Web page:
More than ever before, the skills of a proven real estate professional are imperative in achieving the best possible result. With so many ‘as is’ properties on the market, it’s no longer sufficient to plaster ‘AS IS, WHERE IS’ on your marketing materials and expect the punters to show up. With refined contact systems in place, and an ever-growing e-database of over 650 buyers, you can be assured that Team Griff can give you the best chance of extracting the very best from the market. We know this market like the back of our hand.

If you’re one of the 1,000 or so policy holders now embarking on the course of a cash-settlement, we invite you to make contact for a discussion about your options and the necessary precautions. Besides, we are known for achieving great results!

Selling ‘as is’ – the Team Griff difference


Team Griff has chalked up 110 ‘as is, where is’ sales to date and actively marketing fresh stock. We understand the needs of both seller and purchaser and successfully bring the two together to create that win/win outcome. The results speak for themselves!



Team Griff has a growing client base of more than 700 ‘as is, where is’ buyers. Often we already have a buyer in hand likely to purchase your property. Many properties are sold without a marketing campaign because we have a buyer on the spot.


Team Griff, Immediately upon commencing the marketing of an as is property, targets its e-data base via a professionally designed email marketing platform. Click here to sign up.


Print Media
Team Griff has a proven marketing template which has a track record of getting results. The old adage “it the toy aint broke” keep your hands off it – the results speak for themselves.


Hard Copy

We lead the industry with relevant online information and property specific reports. From our first point of marketing this info is readily available at a mere click of a button. We pride ourselves on insisting on and providing comprehensive and relevant structural information. Whether online or in hard copy we have it right on hand – no waiting on massive email files that never arrive.


Contractual Terms

Team Griff is well versed in the required contractual terms, and even wrote most of the original terms of sale for ‘as is’ sales. It is important that a vendor is indemnified from liability and a purchaser clear on what they are purchasing.


Auction Excellence

With a 97% strike rate under the hammer, unquestionably auction gets the job done and a sold sticker up fast (no lingering conditional periods) our buyers are decisive and take action on the spot! Our team is known for active buyer participation on the day of auction. While we sell many properties without any marketing, consistently auction achieves better results with this type of property.


Team Approach

Team Griff have a hands-on, can-do approach – we get in and simply get the job done for you. Our extensive experience means that we actually understand the damage of the home, can interpret reports and represent all parties knowledgeably and with confidence. As experts in this field, you can rest assured that you are in good hands and that we can get the job done. Call us today to experience the ‘Team Griff Difference’.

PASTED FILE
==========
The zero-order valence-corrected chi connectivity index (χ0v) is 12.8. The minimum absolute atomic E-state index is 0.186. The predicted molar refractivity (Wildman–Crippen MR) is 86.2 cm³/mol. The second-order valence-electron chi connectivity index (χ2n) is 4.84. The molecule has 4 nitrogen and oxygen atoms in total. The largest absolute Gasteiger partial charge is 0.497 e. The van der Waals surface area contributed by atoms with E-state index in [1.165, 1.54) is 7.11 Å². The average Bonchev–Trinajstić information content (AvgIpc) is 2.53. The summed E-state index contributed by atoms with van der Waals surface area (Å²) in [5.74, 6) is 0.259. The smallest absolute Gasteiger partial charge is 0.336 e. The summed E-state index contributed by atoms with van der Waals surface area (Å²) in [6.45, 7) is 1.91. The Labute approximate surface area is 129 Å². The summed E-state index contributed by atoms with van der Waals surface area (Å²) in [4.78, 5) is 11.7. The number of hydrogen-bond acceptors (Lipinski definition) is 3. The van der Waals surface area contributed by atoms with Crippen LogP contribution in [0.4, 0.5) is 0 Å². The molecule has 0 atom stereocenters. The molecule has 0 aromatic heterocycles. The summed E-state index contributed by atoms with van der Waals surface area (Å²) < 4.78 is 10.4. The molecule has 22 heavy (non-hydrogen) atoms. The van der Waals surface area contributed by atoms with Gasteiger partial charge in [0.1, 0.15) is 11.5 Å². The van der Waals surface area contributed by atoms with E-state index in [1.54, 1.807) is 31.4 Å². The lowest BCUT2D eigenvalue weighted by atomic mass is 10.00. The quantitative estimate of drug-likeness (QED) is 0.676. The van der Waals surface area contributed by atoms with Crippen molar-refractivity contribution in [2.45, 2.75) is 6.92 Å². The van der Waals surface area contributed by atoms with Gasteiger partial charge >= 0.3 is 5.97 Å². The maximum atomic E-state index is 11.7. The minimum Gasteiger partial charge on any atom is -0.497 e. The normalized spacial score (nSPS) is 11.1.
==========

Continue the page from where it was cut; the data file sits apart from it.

‘As is’ market builds momentum

As Is Blog PostIt would be fair to say that the “as is where is” market is continuing to build momentum as the practice has simply become an accepted option when considering which way forward with a quake damaged property. Since late last year we have noted that competition for these perceived bargain properties has moved up a level.

Broader cross section of buyers
No longer is it only investors that are seizing these “opportunities” as high yielding rentals; we are now seeing a much broader buyer profile following this niche market. Active participants include builders and those in the construction industry who have the necessary skills and technology to appropriately remediate and return the property back to an insurable level. Also in the mix are parents assisting children into their first home and we now even have a good following for these properties being secured as the family home.

Filling gap of affordable housing
I’ve quoted this before, but in an unusual but positive way the ‘as is, where is’ market is providing a viable solution for affordable housing in Christchurch. Quite frankly I can understand why people say “at this price we can live with a crack in the floor slab or settlement of between 50 – 120mm”. While it is important to make a well-considered decision, take advice and to check over the reports in detail, unquestionably a large percentage of these homes are structurally sound.

My team and I have been have taken a consistent approach to insisting on professional reports and in making those readily available to the prospective purchasers when marketing these properties. This I believe has helped bring transparency and ultimately credibility to this emerging market, housing that we believe in most instances will be around for some time yet.

Subscribe to our notifications
As leaders of the “as is where is” marketplace and now with 87 properties sold through utilising our skills and proven marketing programme you can subscribe to our e-notifications in order to be advised when Team Griff’s new listings first come online. Click here to subscribe.